• Awesome, but Impractical:
    • The Saw Launcher fires one, later three or four saw blades at a time. They will ricochet wildly around an area, instantly killing most enemies nearby. They will also instantly kill hostages and allies.
    • Nana and The Judge are intended to be stealth specialists, firing a suppressed sniper rifle and a bow, respectively. Early on they are very fit to purpose; players can clear out level one and two outposts simply by hiding in the bushes and directing either of them via binoculars. Once level three enemies start appearing, however, they mostly lose the ability to eliminate enemies silently because their weapons are not able to penetrate helmets, even after you have upgraded your Guns For Hire to "elite" status.
  • Bayonet Ya: Besides being able to kill mooks with bayonets, you also get the "Get to the Point" achievement/trophy by killing an Enforcer with one.
  • Big Good: Thomas Rush, who is the leader of a faction that seeks to help liberate the country from those taking advantage of the power vacuum. Hope County is their latest stop and you are playing as Rush's second-in-command.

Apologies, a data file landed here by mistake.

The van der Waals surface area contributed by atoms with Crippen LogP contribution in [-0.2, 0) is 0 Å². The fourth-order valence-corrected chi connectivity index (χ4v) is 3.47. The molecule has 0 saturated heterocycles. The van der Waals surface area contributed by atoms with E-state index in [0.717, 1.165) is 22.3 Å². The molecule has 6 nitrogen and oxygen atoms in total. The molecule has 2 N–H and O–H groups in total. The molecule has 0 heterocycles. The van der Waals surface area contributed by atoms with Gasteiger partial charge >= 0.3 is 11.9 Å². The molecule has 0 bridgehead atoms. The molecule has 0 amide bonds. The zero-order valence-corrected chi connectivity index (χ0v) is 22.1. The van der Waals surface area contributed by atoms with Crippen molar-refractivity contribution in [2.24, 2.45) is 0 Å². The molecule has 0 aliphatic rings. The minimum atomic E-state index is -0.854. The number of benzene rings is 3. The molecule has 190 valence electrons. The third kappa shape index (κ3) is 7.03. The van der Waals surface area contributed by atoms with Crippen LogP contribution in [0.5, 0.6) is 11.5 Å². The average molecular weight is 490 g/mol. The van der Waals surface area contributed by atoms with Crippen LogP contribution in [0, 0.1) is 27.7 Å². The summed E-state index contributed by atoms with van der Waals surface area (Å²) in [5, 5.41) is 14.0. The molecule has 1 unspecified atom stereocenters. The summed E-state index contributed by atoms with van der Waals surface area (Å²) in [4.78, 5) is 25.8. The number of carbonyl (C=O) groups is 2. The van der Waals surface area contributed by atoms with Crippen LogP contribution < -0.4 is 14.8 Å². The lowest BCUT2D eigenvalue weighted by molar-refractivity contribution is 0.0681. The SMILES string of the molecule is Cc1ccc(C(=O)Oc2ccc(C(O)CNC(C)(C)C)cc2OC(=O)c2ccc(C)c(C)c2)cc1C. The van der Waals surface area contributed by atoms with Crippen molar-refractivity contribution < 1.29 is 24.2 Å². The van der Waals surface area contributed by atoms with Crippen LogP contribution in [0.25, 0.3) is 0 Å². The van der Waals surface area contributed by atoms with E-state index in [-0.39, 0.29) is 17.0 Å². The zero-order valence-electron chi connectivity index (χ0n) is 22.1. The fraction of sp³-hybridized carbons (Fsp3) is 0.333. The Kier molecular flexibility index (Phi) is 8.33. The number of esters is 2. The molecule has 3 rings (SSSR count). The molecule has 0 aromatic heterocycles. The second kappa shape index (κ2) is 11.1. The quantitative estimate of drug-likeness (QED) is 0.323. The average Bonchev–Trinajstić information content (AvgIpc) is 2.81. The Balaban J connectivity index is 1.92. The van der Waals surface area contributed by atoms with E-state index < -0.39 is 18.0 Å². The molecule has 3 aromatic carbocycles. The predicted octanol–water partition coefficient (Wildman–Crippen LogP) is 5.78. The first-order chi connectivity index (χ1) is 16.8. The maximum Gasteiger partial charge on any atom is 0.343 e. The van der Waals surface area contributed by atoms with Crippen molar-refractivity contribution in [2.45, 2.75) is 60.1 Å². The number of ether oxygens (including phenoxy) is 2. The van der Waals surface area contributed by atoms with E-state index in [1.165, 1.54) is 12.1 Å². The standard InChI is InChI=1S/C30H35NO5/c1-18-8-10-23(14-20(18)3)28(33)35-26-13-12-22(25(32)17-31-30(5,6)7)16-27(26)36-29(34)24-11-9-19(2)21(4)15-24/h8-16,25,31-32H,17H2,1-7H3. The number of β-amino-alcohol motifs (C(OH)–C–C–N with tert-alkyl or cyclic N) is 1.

• Big Bad Duumvirate: The Twins depicted in the cover, Mickey and Lou, are the leaders of the Highwaymen.
  • Bittersweet Ending: The Highwaymen are defeated and New Eden has been disbanded, plus Joseph is either dead or being forced to live with the guilt of his actions, but Rush is dead and society will have to go on without him.
  • Call-Back: The premiere trailer has a shot of a survivor finding a pair of Joseph Seed's iconic sunglasses in a ruined church. The words "Father was right" can also be seen graffitied onto a fallen weather vane.
  • Color Motif: New Dawn uses hot pink as its primary color both in its logo, the flowers seen growing around Hope County, and the smoke used to mark objectives.